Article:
Sie sind auf Seite 1von 19

Windows Defender ATP - Ransomware response playbook

Windows Defender ATP


customer engagement
Ransomware response playbook
January 2017

Page 1 of 19
Windows Defender ATP - Ransomware response playbook

This document is for informational purposes only. MICROSOFT MAKES


NO WARRANTIES, EXPRESS, IMPLIED, OR STATUTORY, AS TO THE
INFORMATION IN THIS DOCUMENT.

This document is provided “as-is.” Information and views expressed in


this document, including URL and other Internet website references,
may change without notice. You bear the risk of using it.

Copyright © 2017 Microsoft Corporation. All rights reserved.

Please refer to Microsoft Trademarks (https://aka.ms/MSTrademarks) for


a list of trademarked products.

The names of actual companies and products mentioned herein may be


the trademarks of their respective owners

Page 2 of 19
Windows Defender ATP - Ransomware response playbook

Contents
Overview ........................................................................................................................................................... 4
1. Discover ransomware and mitigate ....................................................................................................... 5
1.1. Threats that evade email filters and endpoint antimalware................................................................. 5

1.2 Mitigating the threat ........................................................................................................................................ 6

2. Investigate delivery and arrival ...............................................................................................................7


2.1. Investigating Windows Defender ATP alerts............................................................................................ 8

2.2. Checking for other artifacts ........................................................................................................................ 10

2.3. Investigating with no alerts raised ............................................................................................................. 11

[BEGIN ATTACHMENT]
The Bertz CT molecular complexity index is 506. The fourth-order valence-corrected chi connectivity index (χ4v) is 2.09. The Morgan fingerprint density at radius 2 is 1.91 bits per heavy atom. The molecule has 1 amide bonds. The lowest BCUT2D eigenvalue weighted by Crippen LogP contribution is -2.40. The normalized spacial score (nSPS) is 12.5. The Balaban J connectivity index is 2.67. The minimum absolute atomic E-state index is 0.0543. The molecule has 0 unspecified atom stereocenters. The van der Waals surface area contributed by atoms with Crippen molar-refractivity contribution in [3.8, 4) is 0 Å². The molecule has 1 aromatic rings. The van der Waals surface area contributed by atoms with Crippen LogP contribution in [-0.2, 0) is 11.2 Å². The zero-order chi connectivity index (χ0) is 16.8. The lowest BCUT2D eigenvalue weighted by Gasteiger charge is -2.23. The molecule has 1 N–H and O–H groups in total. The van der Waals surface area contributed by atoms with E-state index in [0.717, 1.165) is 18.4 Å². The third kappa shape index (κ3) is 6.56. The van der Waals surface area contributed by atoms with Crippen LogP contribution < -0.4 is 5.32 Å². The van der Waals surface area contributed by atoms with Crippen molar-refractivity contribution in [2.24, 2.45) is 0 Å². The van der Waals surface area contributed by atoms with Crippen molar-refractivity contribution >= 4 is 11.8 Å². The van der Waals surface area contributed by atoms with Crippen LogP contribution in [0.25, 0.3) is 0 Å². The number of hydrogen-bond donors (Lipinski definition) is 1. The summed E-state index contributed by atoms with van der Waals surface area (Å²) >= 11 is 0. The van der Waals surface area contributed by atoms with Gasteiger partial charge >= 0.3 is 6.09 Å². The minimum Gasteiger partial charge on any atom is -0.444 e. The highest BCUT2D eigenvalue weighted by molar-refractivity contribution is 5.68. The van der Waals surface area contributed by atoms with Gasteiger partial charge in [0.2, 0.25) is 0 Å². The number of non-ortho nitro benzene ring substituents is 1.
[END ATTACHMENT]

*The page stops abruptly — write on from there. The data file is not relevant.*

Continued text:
3. Scope the incident .................................................................................................................................... 12


3.1. Searching for the executable file using the process SHA-1 ............................................................... 12

3.2. Searching for the executable file by name ............................................................................................ 13

3.3. Searching for URLs or IP addresses ......................................................................................................... 13

4. Protect against the ransomware ........................................................................................................... 14


4.1. Protecting from email-borne ransomware ............................................................................................. 14

4.2. Protecting from ransomware that arrive through web browsers ................................................... 14

4.3. Enhancing other endpoint defenses........................................................................................................ 15

4.4. Blocking malicious IPs, URLs, and domains ........................................................................................... 15

5. Recover from infection ............................................................................................................................ 16


6. Summary of the response process ....................................................................................................... 17
6.1 Responding with Windows Defender ATP................................................................................................17

7. References................................................................................................................................................... 19

Page 3 of 19
Windows Defender ATP - Ransomware response playbook

Overview
Ransomware is a menace that affects both home users and large enterprises,
including organizations in various industries. If left unabated, ransomware attacks can
result in significant losses for its victims. Ransomware attacks have also provided a
revenue stream for cybercriminals, who are likely to leverage these resources as well
as the experience of running malicious campaigns to pursue other criminal activities,
particularly cyberespionage.

This document provides an overview of how enterprise customers can leverage


Windows Defender Advanced Threat Protection (Windows Defender ATP) to detect,
investigate, and mitigate ransomware threats in their networks. It walks through
different stages of incident response and shows how Windows Defender ATP can
serve as an invaluable tool during each of these stages.

To illustrate how ransomware can be addressed, we use a real-world infection